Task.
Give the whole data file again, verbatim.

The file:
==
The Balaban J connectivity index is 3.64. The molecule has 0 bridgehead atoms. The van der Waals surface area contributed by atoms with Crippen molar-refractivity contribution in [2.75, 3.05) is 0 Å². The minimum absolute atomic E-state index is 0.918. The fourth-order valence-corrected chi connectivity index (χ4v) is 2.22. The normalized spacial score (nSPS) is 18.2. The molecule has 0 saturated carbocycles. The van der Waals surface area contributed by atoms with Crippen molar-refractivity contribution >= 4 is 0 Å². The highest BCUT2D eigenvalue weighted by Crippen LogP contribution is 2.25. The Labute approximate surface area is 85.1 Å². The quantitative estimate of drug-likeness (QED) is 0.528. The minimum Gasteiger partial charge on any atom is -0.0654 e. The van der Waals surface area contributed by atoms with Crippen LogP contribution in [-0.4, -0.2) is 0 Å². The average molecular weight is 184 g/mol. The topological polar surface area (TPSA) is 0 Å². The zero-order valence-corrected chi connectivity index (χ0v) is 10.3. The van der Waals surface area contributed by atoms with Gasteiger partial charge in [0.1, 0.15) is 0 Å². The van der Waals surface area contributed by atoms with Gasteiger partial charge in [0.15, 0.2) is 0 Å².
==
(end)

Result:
The Balaban J connectivity index is 3.64. The molecule has 0 bridgehead atoms. The van der Waals surface area contributed by atoms with Crippen molar-refractivity contribution in [2.75, 3.05) is 0 Å². The minimum absolute atomic E-state index is 0.918. The fourth-order valence-corrected chi connectivity index (χ4v) is 2.22. The normalized spacial score (nSPS) is 18.2. The molecule has 0 saturated carbocycles. The van der Waals surface area contributed by atoms with Crippen molar-refractivity contribution >= 4 is 0 Å². The highest BCUT2D eigenvalue weighted by Crippen LogP contribution is 2.25. The Labute approximate surface area is 85.1 Å². The quantitative estimate of drug-likeness (QED) is 0.528. The minimum Gasteiger partial charge on any atom is -0.0654 e. The van der Waals surface area contributed by atoms with Crippen LogP contribution in [-0.4, -0.2) is 0 Å². The average molecular weight is 184 g/mol. The topological polar surface area (TPSA) is 0 Å². The zero-order valence-corrected chi connectivity index (χ0v) is 10.3. The van der Waals surface area contributed by atoms with Gasteiger partial charge in [0.1, 0.15) is 0 Å². The van der Waals surface area contributed by atoms with Gasteiger partial charge in [0.15, 0.2) is 0 Å².